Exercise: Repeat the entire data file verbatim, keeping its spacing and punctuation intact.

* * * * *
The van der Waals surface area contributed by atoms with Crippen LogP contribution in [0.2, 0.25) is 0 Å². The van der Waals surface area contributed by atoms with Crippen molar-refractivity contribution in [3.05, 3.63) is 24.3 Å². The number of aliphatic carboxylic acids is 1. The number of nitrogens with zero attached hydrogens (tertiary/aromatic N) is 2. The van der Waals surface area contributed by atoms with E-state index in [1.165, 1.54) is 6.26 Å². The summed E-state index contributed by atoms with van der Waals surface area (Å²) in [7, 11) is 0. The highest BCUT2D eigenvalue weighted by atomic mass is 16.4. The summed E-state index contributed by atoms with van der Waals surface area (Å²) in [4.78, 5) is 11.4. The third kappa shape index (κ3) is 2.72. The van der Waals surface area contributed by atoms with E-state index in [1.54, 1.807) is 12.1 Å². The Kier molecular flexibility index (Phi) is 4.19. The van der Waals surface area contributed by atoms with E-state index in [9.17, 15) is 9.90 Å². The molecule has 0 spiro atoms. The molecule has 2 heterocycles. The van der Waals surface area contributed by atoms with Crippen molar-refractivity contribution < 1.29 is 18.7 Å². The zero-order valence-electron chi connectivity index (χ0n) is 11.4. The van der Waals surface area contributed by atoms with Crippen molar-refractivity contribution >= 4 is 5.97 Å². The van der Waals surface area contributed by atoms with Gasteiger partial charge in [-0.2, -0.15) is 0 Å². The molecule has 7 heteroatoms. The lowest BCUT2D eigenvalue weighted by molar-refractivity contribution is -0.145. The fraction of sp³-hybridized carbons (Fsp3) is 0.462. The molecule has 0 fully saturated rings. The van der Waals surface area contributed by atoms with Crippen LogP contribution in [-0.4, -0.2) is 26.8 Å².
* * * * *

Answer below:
The van der Waals surface area contributed by atoms with Crippen LogP contribution in [0.2, 0.25) is 0 Å². The van der Waals surface area contributed by atoms with Crippen molar-refractivity contribution in [3.05, 3.63) is 24.3 Å². The number of aliphatic carboxylic acids is 1. The number of nitrogens with zero attached hydrogens (tertiary/aromatic N) is 2. The van der Waals surface area contributed by atoms with E-state index in [1.165, 1.54) is 6.26 Å². The summed E-state index contributed by atoms with van der Waals surface area (Å²) in [7, 11) is 0. The highest BCUT2D eigenvalue weighted by atomic mass is 16.4. The summed E-state index contributed by atoms with van der Waals surface area (Å²) in [4.78, 5) is 11.4. The third kappa shape index (κ3) is 2.72. The van der Waals surface area contributed by atoms with E-state index in [1.54, 1.807) is 12.1 Å². The Kier molecular flexibility index (Phi) is 4.19. The van der Waals surface area contributed by atoms with E-state index in [9.17, 15) is 9.90 Å². The molecule has 0 spiro atoms. The molecule has 2 heterocycles. The van der Waals surface area contributed by atoms with Crippen molar-refractivity contribution < 1.29 is 18.7 Å². The zero-order valence-electron chi connectivity index (χ0n) is 11.4. The van der Waals surface area contributed by atoms with Crippen molar-refractivity contribution >= 4 is 5.97 Å². The van der Waals surface area contributed by atoms with Gasteiger partial charge in [-0.2, -0.15) is 0 Å². The molecule has 7 heteroatoms. The lowest BCUT2D eigenvalue weighted by molar-refractivity contribution is -0.145. The fraction of sp³-hybridized carbons (Fsp3) is 0.462. The molecule has 0 fully saturated rings. The van der Waals surface area contributed by atoms with Crippen LogP contribution in [-0.4, -0.2) is 26.8 Å².